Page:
A few tips for surviving pregnancy and how to thrive during pregnancy. [/caption]

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Accepting the Season I’m In

Accepting the Season I'm In // Amy Elizabeth

Life moves in seasons. There are the seasons for hustling, the seasons for hibernating, the seasons for celebration, the seasons for nurturing and everything in between. The key, it seems, is accepting the season that you’re in right now, and letting it fill your life fully. This is not something that comes naturally to me; I am always looking behind and ahead, wishing things on the horizon could be happening right now rather than at some unspecified time in the future. I want to be doing and having it all, even though I know that’s not possible, and lord knows I beat myself up about not achieving the impossible. 

The phrase ‘you can have it all, but not all at the same time’ has never been more apt. I may want to be nailing it on Instagram, improving my photography, blogging regularly, bossing it at my job, keeping up with house projects, having fun with friends and family, trying new recipes every week, working on my knitting, reading my whole TBR pile AND growing a human, but that just isn’t feasible, even for someone with as organised a to do list as myself. I can only do a couple of things at a time, and this season *has* to be about growing a human first and foremost (can’t get out of that one now…) and preparing for his arrival. This is a nesting season, if ever there was one; I am napping more than I ever have (even when I was a student with 8 hours of lectures a week…) and my thoughts are preoccupied with nursery themes and pre-baby tasks that need to be completed. Second to that is time spent with Paul, and getting things together at my job so I can leave in 5 weeks time (!) without everything imploding. So you can see why this blog has very much taken a backseat, despite all of my best intentions and ideas.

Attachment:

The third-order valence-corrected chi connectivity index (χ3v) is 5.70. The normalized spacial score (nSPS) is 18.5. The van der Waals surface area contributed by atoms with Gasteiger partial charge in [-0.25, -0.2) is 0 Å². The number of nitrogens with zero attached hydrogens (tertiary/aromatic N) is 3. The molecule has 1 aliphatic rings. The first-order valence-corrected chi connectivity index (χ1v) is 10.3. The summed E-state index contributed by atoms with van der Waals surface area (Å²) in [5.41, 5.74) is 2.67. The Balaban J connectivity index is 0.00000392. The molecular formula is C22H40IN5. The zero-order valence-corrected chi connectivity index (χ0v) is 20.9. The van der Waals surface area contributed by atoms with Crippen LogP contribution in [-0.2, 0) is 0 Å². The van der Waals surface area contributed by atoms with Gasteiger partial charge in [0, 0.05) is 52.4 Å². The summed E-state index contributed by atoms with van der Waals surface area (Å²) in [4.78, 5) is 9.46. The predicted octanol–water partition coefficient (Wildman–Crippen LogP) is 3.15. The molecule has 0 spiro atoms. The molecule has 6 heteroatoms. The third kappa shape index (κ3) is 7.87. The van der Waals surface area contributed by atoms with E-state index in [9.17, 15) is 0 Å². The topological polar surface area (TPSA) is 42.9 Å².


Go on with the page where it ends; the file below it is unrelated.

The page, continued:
Now more than ever, I think I need to accept that this is the season that I’m in. I may want to be in a different season, sometimes, when I see people nailing it creatively or gallivanting on exciting trips abroad, but that just isn’t the place that I’m in. I did choose to be here, after all, and it shouldn’t really come as a surprise that you need to take it easy when you’re lugging around a baby all day, every day. It is easy to focus on what you’re missing out on, rather than being fully present for what is happening right now (especially when what’s happening right now is mostly weird joint pains and exhaustion…). But there are joys to this season, even if they are slightly harder to find. Our house has never looked better (even if I do say so myself) and it is a joy to put together a little room for our little man. I realise that babies don’t give much thought to interior design, but it’s nice to actually *do* something for him, in the small way that we can, before he actually arrives. As we get ready to welcome a new member to the team, I feel like Paul and I are working better together than we ever have. Tuna even seems to be being a little bit nicer to me, but that could be wishful thinking… 

There will be time enough, if I am lucky, to work on creative projects, start my dream business (bookshop bar? boutique bed and breakfast? something not beginning with B?) or travel the world if I want to. I don’t need to do it all right this minute, as impatient as I am by nature. So some things are being struck off my to do list permanently (or as permanently as they can be…) and others are going on the back burner until I’ve got this baby thing down. The next season, of course, will be a season for mothering – learning how to navigate life with my little pal and trying to find a new normal so that there’s room for the other bits and pieces to start creeping back in. But after that? I guess only time will tell.